National Geographic : 1988 Feb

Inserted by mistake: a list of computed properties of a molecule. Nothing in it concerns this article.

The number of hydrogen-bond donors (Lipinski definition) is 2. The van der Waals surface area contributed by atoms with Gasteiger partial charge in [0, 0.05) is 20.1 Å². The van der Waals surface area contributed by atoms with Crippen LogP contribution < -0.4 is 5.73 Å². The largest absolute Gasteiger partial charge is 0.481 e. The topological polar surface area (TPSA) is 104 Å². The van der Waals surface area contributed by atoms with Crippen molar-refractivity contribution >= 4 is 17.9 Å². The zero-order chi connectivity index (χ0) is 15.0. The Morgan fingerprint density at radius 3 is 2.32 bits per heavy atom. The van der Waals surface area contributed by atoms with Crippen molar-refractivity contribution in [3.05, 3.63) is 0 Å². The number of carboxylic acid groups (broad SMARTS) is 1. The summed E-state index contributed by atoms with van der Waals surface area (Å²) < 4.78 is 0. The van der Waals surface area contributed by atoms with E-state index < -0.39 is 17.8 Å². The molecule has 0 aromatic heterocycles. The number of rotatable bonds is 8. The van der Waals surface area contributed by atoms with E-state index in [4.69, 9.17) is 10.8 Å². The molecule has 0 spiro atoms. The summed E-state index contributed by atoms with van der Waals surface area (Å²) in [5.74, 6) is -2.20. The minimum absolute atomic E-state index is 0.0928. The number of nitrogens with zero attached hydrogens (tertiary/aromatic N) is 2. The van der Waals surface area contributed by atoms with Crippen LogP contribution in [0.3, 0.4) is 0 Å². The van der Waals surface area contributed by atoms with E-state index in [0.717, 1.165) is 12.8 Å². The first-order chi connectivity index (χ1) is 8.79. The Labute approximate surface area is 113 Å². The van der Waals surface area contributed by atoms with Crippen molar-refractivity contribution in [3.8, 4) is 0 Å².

training course that teaches them not only about their own culture but also about modern park man agement. Neidjie's son Jonathan Yarramarna is one of the trainees. We catch up with Jonathan one day as he visits his father. He is a robust young man with a charming smile. At first he is very shy, but over the months we get to know him better and come to appreciate his ready wit and friendship. We soon realize that the combined expectations of his elders and the park service have put an uneasy burden on his shoulders. As Jonathan says, "There are two sets of laws for us here- Aboriginal law and government law. That means we have to look after the country in two ways, which is pretty hard for us." After a few moments he adds, "But we can do it." Whenever he can, Jonathan goes to his tribal lands around Cannon Hill to hunt and to learn from his father. We accompanied Neidjie and Jonathan early one morning to a special and important site, an outcrop of sandstone called Hawk Dreaming. Halfway up its slope is a gallery not only of spe cial mystical significance but also of personal importance to Neid jie. He spoke at length to Jona than in their own language about the spirit of Garrkine, the brown falcon, which resides here. On the sandstone, among images of fish and spirit beings, was a small hand stencil outlined in white. Neidjie turned to us with a smile. "I made it when I was young fella, maybe eight or nine years old, when I came here with my father." Later Jonathan, accompa nied by his father, put his hand stencil on the rocks close to Hawk Dreaming, a symbolic commitment to his heritage. HIDDENGALLERY depicts a freshwatercrocodile. The rep tile's eggs, such as thosefrom a nest discoveredby Nipper Kapirigi (below), are eaten hard-boiled.The dwindling ranks of the Gagudju elders were further reduced when Kapirigidied last April.